Gary Payton explains why he believes John Stockton was harder to guard than Michael Jordan

4 Comments

Gary Payton made some waves earlier this week when he said that John Stockton was the hardest player he ever had to guard, and was a tougher matchup for him than even Michael Jordan.

Many recognize Jordan as one of the greatest of all time, of course, while Stockton is remembered as more of a pass-first point guard, given his place in history as the game’s all-time leader in assists. Stockton also is the career leader in steals, but to the casual fan, his game simply doesn’t resonate historically the way Jordan’s does.

Payton caught a lot of grief for his statement, but defended it at the beginning of his Hall of Fame induction speech in Springfield, Mass. on Sunday.

“Everyone’s been asking me why [Stockton] is the toughest person to guard instead of Michael Jordan,” Payton said. “First of all, it’s my opinion. So that’s the way it’s gonna go.”

That moment of defiance was followed by laughs and an applause break from the crowd, before Payton gave a more substantial reason behind his remark.

“[Stockton] is the only guy, when I got in the NBA and I wasn’t as good as I thought I was going to be for the first two years, I watched him,” Payton said. “And when I watched him, he’s a player that all kids should watch right now. I might have been more athletic than he was, but he did it the same way every night. Every night.

“For him to only play 32 minutes, come in and shoot the ball 12 times, make nine or 10 of them shots, shoot eight free throws and make seven of ’em, and then have 15 assists and four steals, that’s the reason why he’s the hardest person I ever had to guard. And that’s why I respect him very much.”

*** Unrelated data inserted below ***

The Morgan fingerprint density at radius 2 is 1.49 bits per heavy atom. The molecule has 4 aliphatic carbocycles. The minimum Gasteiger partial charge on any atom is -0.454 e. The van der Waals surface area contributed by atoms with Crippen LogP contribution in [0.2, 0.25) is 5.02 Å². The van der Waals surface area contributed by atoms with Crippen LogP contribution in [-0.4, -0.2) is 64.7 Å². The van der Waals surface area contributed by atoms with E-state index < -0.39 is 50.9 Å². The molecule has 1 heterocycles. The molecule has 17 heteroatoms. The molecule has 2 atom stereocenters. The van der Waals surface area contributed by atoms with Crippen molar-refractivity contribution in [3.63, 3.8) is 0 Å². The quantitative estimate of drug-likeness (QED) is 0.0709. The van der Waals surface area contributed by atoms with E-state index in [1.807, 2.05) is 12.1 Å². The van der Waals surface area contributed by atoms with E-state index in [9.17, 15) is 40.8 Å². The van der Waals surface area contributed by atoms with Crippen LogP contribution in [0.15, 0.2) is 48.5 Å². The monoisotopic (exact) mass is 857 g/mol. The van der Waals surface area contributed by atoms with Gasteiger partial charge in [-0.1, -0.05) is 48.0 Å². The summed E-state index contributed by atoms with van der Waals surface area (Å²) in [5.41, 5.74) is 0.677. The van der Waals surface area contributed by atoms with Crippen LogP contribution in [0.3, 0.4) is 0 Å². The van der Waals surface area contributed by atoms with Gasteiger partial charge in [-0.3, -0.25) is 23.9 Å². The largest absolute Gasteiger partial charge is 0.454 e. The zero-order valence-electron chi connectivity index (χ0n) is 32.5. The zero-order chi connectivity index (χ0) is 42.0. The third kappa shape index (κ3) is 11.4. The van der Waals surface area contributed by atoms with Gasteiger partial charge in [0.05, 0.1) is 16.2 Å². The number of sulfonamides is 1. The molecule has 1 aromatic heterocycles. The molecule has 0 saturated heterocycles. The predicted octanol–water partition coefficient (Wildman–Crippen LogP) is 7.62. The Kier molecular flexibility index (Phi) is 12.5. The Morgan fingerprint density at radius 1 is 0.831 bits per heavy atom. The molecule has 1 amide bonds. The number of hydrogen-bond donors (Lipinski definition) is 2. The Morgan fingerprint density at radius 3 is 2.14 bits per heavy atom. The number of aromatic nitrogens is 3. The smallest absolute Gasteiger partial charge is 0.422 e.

Stockton, along with George Gervin, was on stage with Payton during the speech as one of his Hall of Fame presenters.

Thunder reveal “Hoodie Melo” hoodies before Knicks game (PHOTO)

Getty
Leave a comment

Ah yes, Hoodie Melo. The new, improved version of Carmelo Anthony that is much better than the old one, mostly because he isn’t playing for the New York Knicks. Also, he is often seen wearing a hooded sweatshirt.

Of course, as is often the case in the NBA, when a cultural phenomenon comes along there’s often plan to make money off of it following close behind. That appears to be the case here, as the Thunder announced special Hoodie Melo sweatshirts that were selling before the game against the New York Knicks on Thursday.

The sweatshirts mimic the style of a popular Jordan brand logo, Carmelo’s shoe sponsor.

Via Twitter:

Carmelo stayed true to form throughout the warm-up session before the game, taking to the floor during lineups wearing — you guessed it — a hoodie.

Of course, there was lots of intrigue during the Thursday night game between Anthony and his former team, with the first points of his career coming in Oklahoma City looking like this:

Long live Hoodie Melo. May his brand forever beat forecasted sales numbers.

Warriors unveil sweet new uniforms (photo)

Ezra Shaw/Getty Images
1 Comment

The Warriors might not have Draymond Green against the Pelicans tomorrow, but Golden State will have these awesome jerseys:

Fresh. To. Death.

Devin Harris’ brother dies in car accident

Ronald Martinez/Getty Images
Leave a comment

Just awful news for Devin Harris.

Eddie Sefko of The Dallas Morning News

The brother of Mavericks’ guard Devin Harris died Thursday afternoon after an early-morning crash on Central Expressway, officials said.